• Slack is a cloud-based software company that markets online tools for information sharing and workflow management
  • Current customers include Nordstrom, Ford and HSBC and the company has more than 95,000 paid customers overall

NEW YORK: The 2019 parade of big new Wall Street entrants continues this week with the debut of Slack Technologies, underscoring investor hunger for new companies in spite of some high-profile stumbles.
Nearly halfway through the year, US markets are on track for one of the biggest IPO seasons ever in terms of money raised following a stream of offerings from former “unicorns,” private companies worth more than $1 billion.
Yet two of this year’s biggest names — Uber and Lyft — currently trade below their IPO price, along with Snapchat, which has lagged its initial price for most of the time since it went public in March 2017.
Still, there have also been plenty of prominent companies that have risen since their initial public offerings, including jeans company Levi’s, Tradeweb Markets, which builds electronic marketplaces, Zoom Video Communications, and mobile application and software system Pinterest.
The most dramatic jump has been in food company Beyond Meat, which now trades at more than six-fold its entering price.
“The public has a huge interest” in new companies, said JJ Kinahan, chief market strategist at TD Ameritrade, adding that the mixed performance of the 2019 ex-unicorn class is comparable to that of the broader market.
“There aren’t a lot of other choices besides IPOs for investors seeking growth,” said Gregori Volokhine, president of Meeschaert Financial Services, who attributes the rush of funds in part to central bank policies promoting liquidity.
“There’s an excess of underinvested funds worldwide,” he said.
In terms of sheer volume, the number of IPOs in 2019 so far — 93 — is roughly equal to last year’s figure, according to Dealogic.
But the funds raised, $34.5 billion, stand 13.6 percent above last year’s sum and the highest for the comparable period since 2000, according to Dealogic data.

Direct listing
A cloud-based software company that markets online tools for information sharing and workflow management, San Francisco-based Slack parts ways from the other big companies this year by opting for a direct listing instead of an IPO.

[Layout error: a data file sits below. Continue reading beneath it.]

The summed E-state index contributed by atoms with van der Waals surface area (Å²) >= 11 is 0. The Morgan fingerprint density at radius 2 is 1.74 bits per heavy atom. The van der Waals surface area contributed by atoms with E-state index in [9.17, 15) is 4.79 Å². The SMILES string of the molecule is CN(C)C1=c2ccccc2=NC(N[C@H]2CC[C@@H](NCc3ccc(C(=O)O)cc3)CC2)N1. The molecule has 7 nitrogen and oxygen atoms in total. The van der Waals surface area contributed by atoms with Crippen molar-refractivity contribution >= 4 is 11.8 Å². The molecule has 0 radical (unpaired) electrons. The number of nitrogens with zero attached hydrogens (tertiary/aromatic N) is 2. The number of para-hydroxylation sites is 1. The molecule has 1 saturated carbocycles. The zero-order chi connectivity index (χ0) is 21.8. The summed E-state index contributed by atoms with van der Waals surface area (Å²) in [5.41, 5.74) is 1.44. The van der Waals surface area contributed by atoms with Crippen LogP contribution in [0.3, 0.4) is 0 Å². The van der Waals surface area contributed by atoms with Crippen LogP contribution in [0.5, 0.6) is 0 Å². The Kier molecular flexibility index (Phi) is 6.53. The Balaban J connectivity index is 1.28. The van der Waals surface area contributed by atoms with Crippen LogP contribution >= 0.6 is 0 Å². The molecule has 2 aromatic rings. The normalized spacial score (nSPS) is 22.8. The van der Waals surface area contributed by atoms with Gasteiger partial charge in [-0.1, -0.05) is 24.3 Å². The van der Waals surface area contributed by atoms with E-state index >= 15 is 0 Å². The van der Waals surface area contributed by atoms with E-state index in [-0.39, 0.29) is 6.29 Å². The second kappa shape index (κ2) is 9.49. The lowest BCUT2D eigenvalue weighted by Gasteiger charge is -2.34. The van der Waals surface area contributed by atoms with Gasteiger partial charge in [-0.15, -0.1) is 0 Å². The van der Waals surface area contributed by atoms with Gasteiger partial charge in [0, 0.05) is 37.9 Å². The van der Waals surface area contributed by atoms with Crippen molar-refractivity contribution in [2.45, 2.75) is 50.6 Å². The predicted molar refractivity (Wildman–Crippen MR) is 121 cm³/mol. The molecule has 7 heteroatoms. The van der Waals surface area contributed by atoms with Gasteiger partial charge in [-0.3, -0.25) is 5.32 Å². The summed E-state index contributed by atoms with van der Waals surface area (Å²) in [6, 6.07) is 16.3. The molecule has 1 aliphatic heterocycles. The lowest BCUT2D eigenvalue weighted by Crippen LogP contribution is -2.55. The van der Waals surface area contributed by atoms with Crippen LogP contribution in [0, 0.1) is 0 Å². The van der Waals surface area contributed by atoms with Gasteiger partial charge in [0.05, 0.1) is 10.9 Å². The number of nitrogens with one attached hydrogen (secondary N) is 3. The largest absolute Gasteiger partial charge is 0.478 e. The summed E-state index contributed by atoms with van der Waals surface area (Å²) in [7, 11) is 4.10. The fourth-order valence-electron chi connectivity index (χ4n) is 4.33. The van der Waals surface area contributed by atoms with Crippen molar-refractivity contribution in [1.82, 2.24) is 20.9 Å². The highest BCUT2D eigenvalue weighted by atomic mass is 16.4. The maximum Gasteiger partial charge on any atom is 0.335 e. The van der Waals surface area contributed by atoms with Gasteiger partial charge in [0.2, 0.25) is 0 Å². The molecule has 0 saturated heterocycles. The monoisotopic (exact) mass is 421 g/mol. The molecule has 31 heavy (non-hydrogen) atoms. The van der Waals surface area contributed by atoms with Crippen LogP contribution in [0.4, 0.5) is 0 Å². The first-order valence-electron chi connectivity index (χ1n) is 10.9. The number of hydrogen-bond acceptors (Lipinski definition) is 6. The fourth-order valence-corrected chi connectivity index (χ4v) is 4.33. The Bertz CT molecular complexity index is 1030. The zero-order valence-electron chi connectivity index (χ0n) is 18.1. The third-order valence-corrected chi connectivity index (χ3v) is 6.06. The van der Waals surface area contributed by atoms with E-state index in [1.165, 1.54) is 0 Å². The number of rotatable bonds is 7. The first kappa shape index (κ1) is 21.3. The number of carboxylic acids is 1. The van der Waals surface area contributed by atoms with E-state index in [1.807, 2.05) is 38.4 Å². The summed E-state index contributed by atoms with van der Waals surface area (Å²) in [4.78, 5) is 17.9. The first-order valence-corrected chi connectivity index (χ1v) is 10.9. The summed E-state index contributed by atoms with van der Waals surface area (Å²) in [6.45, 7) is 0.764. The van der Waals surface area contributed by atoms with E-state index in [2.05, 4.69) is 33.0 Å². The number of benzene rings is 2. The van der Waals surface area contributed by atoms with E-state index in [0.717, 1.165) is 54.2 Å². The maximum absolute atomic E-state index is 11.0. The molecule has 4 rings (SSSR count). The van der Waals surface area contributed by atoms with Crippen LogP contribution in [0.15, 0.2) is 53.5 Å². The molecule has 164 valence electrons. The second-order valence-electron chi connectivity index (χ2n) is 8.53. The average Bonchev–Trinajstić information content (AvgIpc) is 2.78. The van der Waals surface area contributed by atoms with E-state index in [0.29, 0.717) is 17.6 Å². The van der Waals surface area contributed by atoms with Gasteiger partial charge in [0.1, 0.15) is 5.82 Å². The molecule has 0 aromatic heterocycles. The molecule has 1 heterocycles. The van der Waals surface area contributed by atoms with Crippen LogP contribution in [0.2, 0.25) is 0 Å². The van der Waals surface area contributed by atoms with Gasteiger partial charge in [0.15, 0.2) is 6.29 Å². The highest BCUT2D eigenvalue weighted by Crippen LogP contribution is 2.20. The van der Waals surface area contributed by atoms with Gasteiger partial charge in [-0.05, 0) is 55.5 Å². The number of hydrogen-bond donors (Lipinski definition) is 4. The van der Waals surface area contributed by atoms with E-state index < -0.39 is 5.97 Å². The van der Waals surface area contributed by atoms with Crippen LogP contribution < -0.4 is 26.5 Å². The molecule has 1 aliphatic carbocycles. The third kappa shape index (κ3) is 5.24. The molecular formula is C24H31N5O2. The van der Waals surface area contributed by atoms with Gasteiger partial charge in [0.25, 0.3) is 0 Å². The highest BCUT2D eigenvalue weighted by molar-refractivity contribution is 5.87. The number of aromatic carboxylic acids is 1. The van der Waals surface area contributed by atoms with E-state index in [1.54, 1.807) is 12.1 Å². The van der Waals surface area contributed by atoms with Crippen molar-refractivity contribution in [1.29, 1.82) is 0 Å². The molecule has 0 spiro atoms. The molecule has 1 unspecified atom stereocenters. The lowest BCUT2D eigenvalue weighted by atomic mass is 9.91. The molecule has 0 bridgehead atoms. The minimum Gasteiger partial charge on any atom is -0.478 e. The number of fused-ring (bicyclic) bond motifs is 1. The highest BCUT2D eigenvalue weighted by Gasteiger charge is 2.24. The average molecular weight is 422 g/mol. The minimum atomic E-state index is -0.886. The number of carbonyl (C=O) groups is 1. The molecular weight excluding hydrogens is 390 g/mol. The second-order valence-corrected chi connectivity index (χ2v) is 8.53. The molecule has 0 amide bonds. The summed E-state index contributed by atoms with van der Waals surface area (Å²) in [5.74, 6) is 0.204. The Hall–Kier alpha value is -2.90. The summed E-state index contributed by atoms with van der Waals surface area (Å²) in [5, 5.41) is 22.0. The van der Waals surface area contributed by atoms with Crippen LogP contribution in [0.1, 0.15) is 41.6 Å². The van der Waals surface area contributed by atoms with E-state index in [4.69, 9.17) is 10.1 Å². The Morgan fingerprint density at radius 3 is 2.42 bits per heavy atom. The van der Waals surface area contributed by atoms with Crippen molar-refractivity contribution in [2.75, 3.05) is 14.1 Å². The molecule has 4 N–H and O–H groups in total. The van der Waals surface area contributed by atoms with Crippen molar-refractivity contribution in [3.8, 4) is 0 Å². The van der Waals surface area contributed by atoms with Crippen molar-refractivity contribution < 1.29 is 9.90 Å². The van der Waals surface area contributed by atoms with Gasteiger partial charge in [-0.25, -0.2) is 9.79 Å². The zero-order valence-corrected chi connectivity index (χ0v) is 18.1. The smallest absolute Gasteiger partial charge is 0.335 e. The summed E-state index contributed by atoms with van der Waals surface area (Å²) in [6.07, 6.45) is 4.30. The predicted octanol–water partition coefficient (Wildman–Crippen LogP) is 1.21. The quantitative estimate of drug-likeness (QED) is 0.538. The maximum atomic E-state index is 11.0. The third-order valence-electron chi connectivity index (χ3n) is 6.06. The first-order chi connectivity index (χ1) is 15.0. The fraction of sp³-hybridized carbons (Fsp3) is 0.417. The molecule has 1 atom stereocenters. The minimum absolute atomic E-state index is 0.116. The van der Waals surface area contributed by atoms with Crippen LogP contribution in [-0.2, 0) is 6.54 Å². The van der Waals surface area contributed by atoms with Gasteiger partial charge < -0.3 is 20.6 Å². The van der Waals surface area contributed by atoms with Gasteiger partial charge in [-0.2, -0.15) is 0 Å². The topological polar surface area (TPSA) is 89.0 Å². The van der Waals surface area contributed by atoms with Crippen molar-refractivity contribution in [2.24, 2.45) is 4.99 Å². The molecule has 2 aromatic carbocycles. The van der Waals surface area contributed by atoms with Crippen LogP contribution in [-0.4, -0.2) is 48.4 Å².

This approach, which was also employed by Spotify last year, cuts down on fees to investment bankers in IPOs. Although existing shares can be sold, a direct listing does not issue new shares, averting share dilution but also forgoing the new funds raised in an IPO.
The process can also be riskier in terms of share price volatility compared with an IPO, where underwriters line up investors in advance. In a direct listing, shares are exposed more directly to the open market.
Slack chief executive and co-founder Stewart Butterfield described the company’s technologies as a “brand new category of software” that replaces email in a company.
Current customers include Nordstrom, Ford and HSBC and the company has more than 95,000 paid customers overall.
“It turns email to messages and organizes them into team, project and topic based channels instead of individual in-boxes,” Butterfield said in a June 10 earnings conference call.
“It’s a team-first approach to communication, in contrast to email’s individual first approach. It creates a rich, searchable, permanent body of information that’s widely available across an organization, even for people who just joined the team.”
 

Unprofitable three years
The company, which is expected to be valued at around $17 billion when it enters the market on Thursday, reported revenues of $134.8 million in the quarter ending April 30, up 66.7 percent from the year-ago period.
But Slack, which has been unprofitable the last three years, reported a $33.3 million loss during the period, 34 percent more than last year’s loss.
Of course, many unprofitable companies have gone public and done well in markets for years. Yet the heavy losses and murky profit outlook at Uber and Lyft have been seen as factors in their lackluster performance since going public.
But investors remain keen on growth stories following the success of Amazon, Facebook and other tech giants that have emerged in recent decades.
A key beneficiary of this desire has been Beyond Meat, which has multiplied in value many times since going public May 3 at $25 and currently is priced at $168.92. The company has been seen as a main beneficiary of the growing alternative protein market, which some analysts think could top $100 billion in the coming decade or so.
Kinahan said in general investors have wised up after the early 2000s Internet bubble but that “it’s just unnatural” for stocks like Beyond Meat to move in an unbroken straight line upwards.
“There’s a healthy bit of skepticism in the market,” he said. “However, certain companies have maybe gotten a little ahead of themselves.”